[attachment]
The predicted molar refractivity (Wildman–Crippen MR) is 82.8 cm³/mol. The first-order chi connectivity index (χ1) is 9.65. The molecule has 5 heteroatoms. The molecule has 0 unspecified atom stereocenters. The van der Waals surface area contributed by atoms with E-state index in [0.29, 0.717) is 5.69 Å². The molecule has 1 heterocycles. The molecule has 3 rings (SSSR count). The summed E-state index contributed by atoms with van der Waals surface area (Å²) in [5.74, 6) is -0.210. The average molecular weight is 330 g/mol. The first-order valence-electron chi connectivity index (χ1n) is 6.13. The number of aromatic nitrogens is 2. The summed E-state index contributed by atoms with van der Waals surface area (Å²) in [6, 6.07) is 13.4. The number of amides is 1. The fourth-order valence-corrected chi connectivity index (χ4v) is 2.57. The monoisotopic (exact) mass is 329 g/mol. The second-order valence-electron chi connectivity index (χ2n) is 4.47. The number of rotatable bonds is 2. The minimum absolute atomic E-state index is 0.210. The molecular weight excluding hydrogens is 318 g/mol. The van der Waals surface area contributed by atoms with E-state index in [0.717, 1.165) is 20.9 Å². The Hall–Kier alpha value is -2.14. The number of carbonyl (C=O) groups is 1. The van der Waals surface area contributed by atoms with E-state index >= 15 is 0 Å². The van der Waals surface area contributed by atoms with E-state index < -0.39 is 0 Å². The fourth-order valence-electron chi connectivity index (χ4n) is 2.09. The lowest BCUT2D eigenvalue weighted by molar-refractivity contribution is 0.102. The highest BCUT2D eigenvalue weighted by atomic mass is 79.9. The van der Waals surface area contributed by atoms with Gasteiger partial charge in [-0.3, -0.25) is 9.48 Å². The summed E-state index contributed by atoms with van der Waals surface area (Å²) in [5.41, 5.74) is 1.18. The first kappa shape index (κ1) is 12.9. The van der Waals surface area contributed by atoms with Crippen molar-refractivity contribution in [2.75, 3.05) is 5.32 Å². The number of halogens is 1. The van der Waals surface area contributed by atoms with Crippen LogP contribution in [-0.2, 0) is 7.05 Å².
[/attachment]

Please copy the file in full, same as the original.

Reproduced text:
The predicted molar refractivity (Wildman–Crippen MR) is 82.8 cm³/mol. The first-order chi connectivity index (χ1) is 9.65. The molecule has 5 heteroatoms. The molecule has 0 unspecified atom stereocenters. The van der Waals surface area contributed by atoms with E-state index in [0.29, 0.717) is 5.69 Å². The molecule has 1 heterocycles. The molecule has 3 rings (SSSR count). The summed E-state index contributed by atoms with van der Waals surface area (Å²) in [5.74, 6) is -0.210. The average molecular weight is 330 g/mol. The first-order valence-electron chi connectivity index (χ1n) is 6.13. The number of aromatic nitrogens is 2. The summed E-state index contributed by atoms with van der Waals surface area (Å²) in [6, 6.07) is 13.4. The number of amides is 1. The fourth-order valence-corrected chi connectivity index (χ4v) is 2.57. The monoisotopic (exact) mass is 329 g/mol. The second-order valence-electron chi connectivity index (χ2n) is 4.47. The number of rotatable bonds is 2. The minimum absolute atomic E-state index is 0.210. The molecular weight excluding hydrogens is 318 g/mol. The van der Waals surface area contributed by atoms with E-state index in [0.717, 1.165) is 20.9 Å². The Hall–Kier alpha value is -2.14. The number of carbonyl (C=O) groups is 1. The van der Waals surface area contributed by atoms with E-state index >= 15 is 0 Å². The van der Waals surface area contributed by atoms with E-state index < -0.39 is 0 Å². The fourth-order valence-electron chi connectivity index (χ4n) is 2.09. The lowest BCUT2D eigenvalue weighted by molar-refractivity contribution is 0.102. The highest BCUT2D eigenvalue weighted by atomic mass is 79.9. The van der Waals surface area contributed by atoms with Gasteiger partial charge in [-0.3, -0.25) is 9.48 Å². The summed E-state index contributed by atoms with van der Waals surface area (Å²) in [5.41, 5.74) is 1.18. The first kappa shape index (κ1) is 12.9. The van der Waals surface area contributed by atoms with Crippen molar-refractivity contribution in [2.75, 3.05) is 5.32 Å². The number of halogens is 1. The van der Waals surface area contributed by atoms with Crippen LogP contribution in [-0.2, 0) is 7.05 Å².